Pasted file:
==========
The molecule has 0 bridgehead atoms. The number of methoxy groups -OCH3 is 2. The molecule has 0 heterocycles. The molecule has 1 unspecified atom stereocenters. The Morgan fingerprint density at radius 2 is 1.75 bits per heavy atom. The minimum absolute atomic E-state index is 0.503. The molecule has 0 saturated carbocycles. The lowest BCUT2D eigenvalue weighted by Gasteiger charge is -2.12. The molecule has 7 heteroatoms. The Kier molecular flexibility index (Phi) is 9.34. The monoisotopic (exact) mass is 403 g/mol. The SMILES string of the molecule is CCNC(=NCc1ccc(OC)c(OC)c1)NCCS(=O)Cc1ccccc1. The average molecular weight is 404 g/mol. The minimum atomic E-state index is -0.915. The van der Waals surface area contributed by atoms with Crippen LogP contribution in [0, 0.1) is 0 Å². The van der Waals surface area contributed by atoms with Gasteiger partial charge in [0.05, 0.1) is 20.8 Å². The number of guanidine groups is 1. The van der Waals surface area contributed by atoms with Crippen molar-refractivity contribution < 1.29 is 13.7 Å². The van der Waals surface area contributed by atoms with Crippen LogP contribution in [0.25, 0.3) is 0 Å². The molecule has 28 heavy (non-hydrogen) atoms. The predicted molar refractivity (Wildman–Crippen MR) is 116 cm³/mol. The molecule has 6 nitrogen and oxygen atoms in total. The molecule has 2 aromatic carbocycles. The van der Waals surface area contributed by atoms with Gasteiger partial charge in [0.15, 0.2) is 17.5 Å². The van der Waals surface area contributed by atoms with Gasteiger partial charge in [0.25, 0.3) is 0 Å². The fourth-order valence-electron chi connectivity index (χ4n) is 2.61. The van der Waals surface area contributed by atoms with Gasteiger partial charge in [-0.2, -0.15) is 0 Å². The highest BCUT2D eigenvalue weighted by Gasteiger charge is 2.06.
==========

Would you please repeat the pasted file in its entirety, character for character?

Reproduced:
The molecule has 0 bridgehead atoms. The number of methoxy groups -OCH3 is 2. The molecule has 0 heterocycles. The molecule has 1 unspecified atom stereocenters. The Morgan fingerprint density at radius 2 is 1.75 bits per heavy atom. The minimum absolute atomic E-state index is 0.503. The molecule has 0 saturated carbocycles. The lowest BCUT2D eigenvalue weighted by Gasteiger charge is -2.12. The molecule has 7 heteroatoms. The Kier molecular flexibility index (Phi) is 9.34. The monoisotopic (exact) mass is 403 g/mol. The SMILES string of the molecule is CCNC(=NCc1ccc(OC)c(OC)c1)NCCS(=O)Cc1ccccc1. The average molecular weight is 404 g/mol. The minimum atomic E-state index is -0.915. The van der Waals surface area contributed by atoms with Crippen LogP contribution in [0, 0.1) is 0 Å². The van der Waals surface area contributed by atoms with Gasteiger partial charge in [0.05, 0.1) is 20.8 Å². The number of guanidine groups is 1. The van der Waals surface area contributed by atoms with Crippen molar-refractivity contribution < 1.29 is 13.7 Å². The van der Waals surface area contributed by atoms with Crippen LogP contribution in [0.25, 0.3) is 0 Å². The molecule has 28 heavy (non-hydrogen) atoms. The predicted molar refractivity (Wildman–Crippen MR) is 116 cm³/mol. The molecule has 6 nitrogen and oxygen atoms in total. The molecule has 2 aromatic carbocycles. The van der Waals surface area contributed by atoms with Gasteiger partial charge in [0.15, 0.2) is 17.5 Å². The van der Waals surface area contributed by atoms with Gasteiger partial charge in [0.25, 0.3) is 0 Å². The fourth-order valence-electron chi connectivity index (χ4n) is 2.61. The van der Waals surface area contributed by atoms with Gasteiger partial charge in [-0.2, -0.15) is 0 Å². The highest BCUT2D eigenvalue weighted by Gasteiger charge is 2.06.